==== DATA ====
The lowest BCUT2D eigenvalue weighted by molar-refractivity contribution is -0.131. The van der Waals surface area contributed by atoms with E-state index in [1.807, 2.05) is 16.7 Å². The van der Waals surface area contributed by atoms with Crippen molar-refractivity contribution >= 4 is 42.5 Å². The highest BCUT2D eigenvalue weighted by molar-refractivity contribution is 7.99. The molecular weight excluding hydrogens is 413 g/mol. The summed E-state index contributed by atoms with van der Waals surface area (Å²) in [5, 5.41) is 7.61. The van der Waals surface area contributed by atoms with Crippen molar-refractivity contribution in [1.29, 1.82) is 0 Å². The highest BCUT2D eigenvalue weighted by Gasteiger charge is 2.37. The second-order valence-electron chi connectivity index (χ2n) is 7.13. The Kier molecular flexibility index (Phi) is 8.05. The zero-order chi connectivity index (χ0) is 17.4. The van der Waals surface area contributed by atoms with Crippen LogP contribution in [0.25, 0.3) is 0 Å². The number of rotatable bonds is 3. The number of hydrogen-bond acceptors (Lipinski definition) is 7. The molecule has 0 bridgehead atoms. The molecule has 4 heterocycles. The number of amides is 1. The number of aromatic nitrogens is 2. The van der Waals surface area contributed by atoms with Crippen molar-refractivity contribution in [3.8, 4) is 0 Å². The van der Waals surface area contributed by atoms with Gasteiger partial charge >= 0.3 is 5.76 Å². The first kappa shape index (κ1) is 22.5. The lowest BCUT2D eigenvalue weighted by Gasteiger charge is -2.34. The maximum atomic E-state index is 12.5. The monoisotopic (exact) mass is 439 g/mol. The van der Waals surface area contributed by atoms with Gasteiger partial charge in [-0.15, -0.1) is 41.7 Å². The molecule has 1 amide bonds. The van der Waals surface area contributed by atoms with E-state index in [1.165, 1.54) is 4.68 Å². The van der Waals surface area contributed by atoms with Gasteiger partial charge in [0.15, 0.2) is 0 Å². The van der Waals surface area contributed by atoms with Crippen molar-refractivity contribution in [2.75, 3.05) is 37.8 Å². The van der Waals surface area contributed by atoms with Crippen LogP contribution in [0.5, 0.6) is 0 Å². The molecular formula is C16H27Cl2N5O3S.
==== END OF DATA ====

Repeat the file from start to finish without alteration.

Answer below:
The lowest BCUT2D eigenvalue weighted by molar-refractivity contribution is -0.131. The van der Waals surface area contributed by atoms with E-state index in [1.807, 2.05) is 16.7 Å². The van der Waals surface area contributed by atoms with Crippen molar-refractivity contribution >= 4 is 42.5 Å². The highest BCUT2D eigenvalue weighted by molar-refractivity contribution is 7.99. The molecular weight excluding hydrogens is 413 g/mol. The summed E-state index contributed by atoms with van der Waals surface area (Å²) in [5, 5.41) is 7.61. The van der Waals surface area contributed by atoms with Crippen molar-refractivity contribution in [1.29, 1.82) is 0 Å². The highest BCUT2D eigenvalue weighted by Gasteiger charge is 2.37. The second-order valence-electron chi connectivity index (χ2n) is 7.13. The Kier molecular flexibility index (Phi) is 8.05. The zero-order chi connectivity index (χ0) is 17.4. The van der Waals surface area contributed by atoms with Crippen LogP contribution in [0.25, 0.3) is 0 Å². The number of rotatable bonds is 3. The number of hydrogen-bond acceptors (Lipinski definition) is 7. The molecule has 0 bridgehead atoms. The molecule has 4 heterocycles. The number of amides is 1. The number of aromatic nitrogens is 2. The van der Waals surface area contributed by atoms with Crippen molar-refractivity contribution in [3.8, 4) is 0 Å². The van der Waals surface area contributed by atoms with Gasteiger partial charge >= 0.3 is 5.76 Å². The first kappa shape index (κ1) is 22.5. The lowest BCUT2D eigenvalue weighted by Gasteiger charge is -2.34. The maximum atomic E-state index is 12.5. The monoisotopic (exact) mass is 439 g/mol. The van der Waals surface area contributed by atoms with Gasteiger partial charge in [-0.15, -0.1) is 41.7 Å². The molecule has 1 amide bonds. The van der Waals surface area contributed by atoms with E-state index in [1.165, 1.54) is 4.68 Å². The van der Waals surface area contributed by atoms with Gasteiger partial charge in [0.15, 0.2) is 0 Å². The van der Waals surface area contributed by atoms with Crippen molar-refractivity contribution in [2.75, 3.05) is 37.8 Å². The van der Waals surface area contributed by atoms with Crippen LogP contribution in [0.5, 0.6) is 0 Å². The molecular formula is C16H27Cl2N5O3S.